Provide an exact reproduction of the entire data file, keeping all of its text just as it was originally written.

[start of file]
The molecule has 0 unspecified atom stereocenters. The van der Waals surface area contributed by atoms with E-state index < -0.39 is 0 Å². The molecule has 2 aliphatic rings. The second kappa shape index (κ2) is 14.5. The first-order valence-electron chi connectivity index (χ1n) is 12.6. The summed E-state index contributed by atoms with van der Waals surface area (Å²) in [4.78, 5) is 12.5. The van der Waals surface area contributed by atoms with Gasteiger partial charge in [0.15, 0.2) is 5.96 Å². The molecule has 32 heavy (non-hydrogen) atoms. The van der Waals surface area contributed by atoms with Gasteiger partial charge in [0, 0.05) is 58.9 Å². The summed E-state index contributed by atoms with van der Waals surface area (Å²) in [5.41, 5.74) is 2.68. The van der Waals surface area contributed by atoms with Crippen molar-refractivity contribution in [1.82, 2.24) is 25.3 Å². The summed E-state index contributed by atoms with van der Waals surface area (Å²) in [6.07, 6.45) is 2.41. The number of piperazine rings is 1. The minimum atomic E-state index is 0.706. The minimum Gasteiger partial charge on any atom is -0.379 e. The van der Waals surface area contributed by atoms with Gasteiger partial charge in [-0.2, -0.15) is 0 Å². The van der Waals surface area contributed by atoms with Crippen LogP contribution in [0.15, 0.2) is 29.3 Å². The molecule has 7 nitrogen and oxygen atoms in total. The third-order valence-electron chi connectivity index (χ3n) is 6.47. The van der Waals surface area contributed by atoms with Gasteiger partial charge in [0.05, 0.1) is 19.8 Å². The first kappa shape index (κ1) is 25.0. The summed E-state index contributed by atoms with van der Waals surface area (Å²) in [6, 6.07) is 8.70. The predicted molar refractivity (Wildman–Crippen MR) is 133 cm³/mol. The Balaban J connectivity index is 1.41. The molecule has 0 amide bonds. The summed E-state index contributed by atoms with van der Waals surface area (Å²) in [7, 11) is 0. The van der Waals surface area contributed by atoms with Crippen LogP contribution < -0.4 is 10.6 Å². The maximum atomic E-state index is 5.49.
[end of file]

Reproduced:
The molecule has 0 unspecified atom stereocenters. The van der Waals surface area contributed by atoms with E-state index < -0.39 is 0 Å². The molecule has 2 aliphatic rings. The second kappa shape index (κ2) is 14.5. The first-order valence-electron chi connectivity index (χ1n) is 12.6. The summed E-state index contributed by atoms with van der Waals surface area (Å²) in [4.78, 5) is 12.5. The van der Waals surface area contributed by atoms with Gasteiger partial charge in [0.15, 0.2) is 5.96 Å². The molecule has 32 heavy (non-hydrogen) atoms. The van der Waals surface area contributed by atoms with Gasteiger partial charge in [0, 0.05) is 58.9 Å². The summed E-state index contributed by atoms with van der Waals surface area (Å²) in [5.41, 5.74) is 2.68. The van der Waals surface area contributed by atoms with Crippen molar-refractivity contribution in [1.82, 2.24) is 25.3 Å². The summed E-state index contributed by atoms with van der Waals surface area (Å²) in [6.07, 6.45) is 2.41. The number of piperazine rings is 1. The minimum atomic E-state index is 0.706. The minimum Gasteiger partial charge on any atom is -0.379 e. The van der Waals surface area contributed by atoms with Gasteiger partial charge in [-0.2, -0.15) is 0 Å². The van der Waals surface area contributed by atoms with Crippen LogP contribution in [0.15, 0.2) is 29.3 Å². The molecule has 7 nitrogen and oxygen atoms in total. The third-order valence-electron chi connectivity index (χ3n) is 6.47. The van der Waals surface area contributed by atoms with Gasteiger partial charge in [0.05, 0.1) is 19.8 Å². The first kappa shape index (κ1) is 25.0. The summed E-state index contributed by atoms with van der Waals surface area (Å²) in [6, 6.07) is 8.70. The predicted molar refractivity (Wildman–Crippen MR) is 133 cm³/mol. The Balaban J connectivity index is 1.41. The molecule has 0 amide bonds. The summed E-state index contributed by atoms with van der Waals surface area (Å²) in [7, 11) is 0. The van der Waals surface area contributed by atoms with Crippen LogP contribution < -0.4 is 10.6 Å². The maximum atomic E-state index is 5.49.